If you are familiar with Kanban, you most likely know that the market for Kanban tools is quite large. Thus, picking your next solution can become a daunting task. Especially, if you are doing so for the first time or are unsure of what to look for.
To help you out, I wanted to overlook the most common and more advanced Kanban features. As well as to point out which of them are crucial for specific situations.
Ready to make your list of requirements? Let's begin.
1. Visual interface
While this goes without saying with such a visually based practice as Kanban, I think it is still worth mentioning. One of the biggest benefits of Kanban is being able to visualize your process and understand the status from a glance. As such, the Kanban software you decide to go with must meet this initial requirement.
Most kanban tools will provide you with the traditional kanban board out of the box. However, you can find some examples like Miro, that are created like a whiteboard. Thus you are free to draft your own board in any way.
Additionally to liking the visual layout of the tool, also think about what information you would like to see on the task cards. Is adding the title and assignee information enough? Or would you like to visualize subtasks, tags, preview images, and add hyperlinks? Different Kanban solutions offer varied options and having your priority list will help in understanding which of them are your favorites.
2. Kanban features
Moving on from the board itself, you will want to understand which of the Kanban-specific features you need. I am talking about WIP limits, lead and cycle time reports. If you use such features daily, you will want to ensure the new solution also supports them. Otherwise, you will be stuck doing calculations manually which is a counterpoint to even having a Kanban tool.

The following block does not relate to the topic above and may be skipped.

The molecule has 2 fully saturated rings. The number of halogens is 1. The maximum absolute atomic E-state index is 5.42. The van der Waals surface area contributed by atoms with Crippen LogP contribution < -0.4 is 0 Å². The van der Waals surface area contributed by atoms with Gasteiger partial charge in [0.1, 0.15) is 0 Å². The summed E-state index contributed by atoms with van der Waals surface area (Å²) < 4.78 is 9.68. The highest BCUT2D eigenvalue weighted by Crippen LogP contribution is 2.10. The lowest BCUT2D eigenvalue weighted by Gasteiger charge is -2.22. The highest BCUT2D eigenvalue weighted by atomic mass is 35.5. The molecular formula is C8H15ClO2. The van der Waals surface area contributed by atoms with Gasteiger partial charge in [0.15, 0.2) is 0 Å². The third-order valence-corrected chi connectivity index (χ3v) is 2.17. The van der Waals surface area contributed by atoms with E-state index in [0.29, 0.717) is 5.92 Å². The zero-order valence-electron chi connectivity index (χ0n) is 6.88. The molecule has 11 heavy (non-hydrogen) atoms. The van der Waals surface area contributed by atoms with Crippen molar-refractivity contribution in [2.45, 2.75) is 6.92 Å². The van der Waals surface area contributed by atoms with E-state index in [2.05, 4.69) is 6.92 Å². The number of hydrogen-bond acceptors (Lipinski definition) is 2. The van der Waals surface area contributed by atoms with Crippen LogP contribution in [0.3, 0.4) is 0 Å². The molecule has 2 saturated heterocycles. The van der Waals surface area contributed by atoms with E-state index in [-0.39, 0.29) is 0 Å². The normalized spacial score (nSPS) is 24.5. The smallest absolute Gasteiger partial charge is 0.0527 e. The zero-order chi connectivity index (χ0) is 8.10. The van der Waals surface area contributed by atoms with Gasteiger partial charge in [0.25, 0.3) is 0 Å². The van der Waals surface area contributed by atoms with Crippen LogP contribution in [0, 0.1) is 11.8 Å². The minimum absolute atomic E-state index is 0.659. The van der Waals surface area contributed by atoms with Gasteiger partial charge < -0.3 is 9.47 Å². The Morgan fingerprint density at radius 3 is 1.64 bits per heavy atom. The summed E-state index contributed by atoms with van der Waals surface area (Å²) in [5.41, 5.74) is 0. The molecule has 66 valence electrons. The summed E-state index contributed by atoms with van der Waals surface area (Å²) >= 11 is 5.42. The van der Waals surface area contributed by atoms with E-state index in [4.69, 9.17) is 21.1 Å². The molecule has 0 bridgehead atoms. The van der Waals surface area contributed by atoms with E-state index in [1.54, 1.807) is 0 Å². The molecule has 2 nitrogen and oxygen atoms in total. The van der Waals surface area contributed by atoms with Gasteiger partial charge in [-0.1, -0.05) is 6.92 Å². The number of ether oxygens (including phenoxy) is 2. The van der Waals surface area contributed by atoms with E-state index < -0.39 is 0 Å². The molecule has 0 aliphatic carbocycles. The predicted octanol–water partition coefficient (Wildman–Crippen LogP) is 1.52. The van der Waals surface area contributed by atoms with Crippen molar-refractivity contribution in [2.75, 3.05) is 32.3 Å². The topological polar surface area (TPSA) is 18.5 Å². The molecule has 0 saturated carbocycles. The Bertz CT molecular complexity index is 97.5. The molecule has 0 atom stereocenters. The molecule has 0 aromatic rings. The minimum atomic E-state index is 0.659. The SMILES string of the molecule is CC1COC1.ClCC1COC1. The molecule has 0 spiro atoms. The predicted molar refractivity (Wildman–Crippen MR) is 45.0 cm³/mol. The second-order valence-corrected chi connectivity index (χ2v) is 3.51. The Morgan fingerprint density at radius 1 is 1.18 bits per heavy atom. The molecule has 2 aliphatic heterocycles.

This will be a requirement for more advanced Kanban teams or for those that are looking to expand their practice and knowledge further.
Now, this is a big one. If you are working in a small team that is not likely to grow or expand, scalability may not be a concern. However, most businesses tend to grow and at some point, certain Kanban solutions become just too limited.
You will most likely feel the Kanban board becoming too crowded or having to dedicate separate boards for separate processes to keep them manageable. To avoid such struggle, look for tools that support larger processes or allow scaling. Features such as Kanban swimlanes or secondary process columns to track subtasks, provide a great sense of structure even for the largest teams.
4. Inclusion of other practices
Another feature set you may want to look out for is related to more traditional project management tools such as time tracking, workload management, and Gantt charts. Many Kanban solutions now offer such features out of the box or as add-ons. So, before you make the final decision, ensure to check what is available.
If you are used to planning out longer periods of time with Gantt, a tool that can seamlessly switch between Kanban Gantt chart will do wonders. By considering this step, you are minimizing the tooling needed for your process and boosting productivity.
Lastly, pay some attention to the customization features each tool offers. No two teams practice Kanban the same. Which is natural due to different processes, products, and even goals. And working in an environment that is optimized for you helps achieve better results.
Pay attention to things such as creating templates, creating custom fields, and customizing the available reports and views to show what is important to you.
At first, it may seem there's an endless choice of Kanban tools out there. But by creating a clear priority list, you will soon be able to see which of them are the true contenders. You may soon find yourself quite surprised that the market favorite is far from the best for you.
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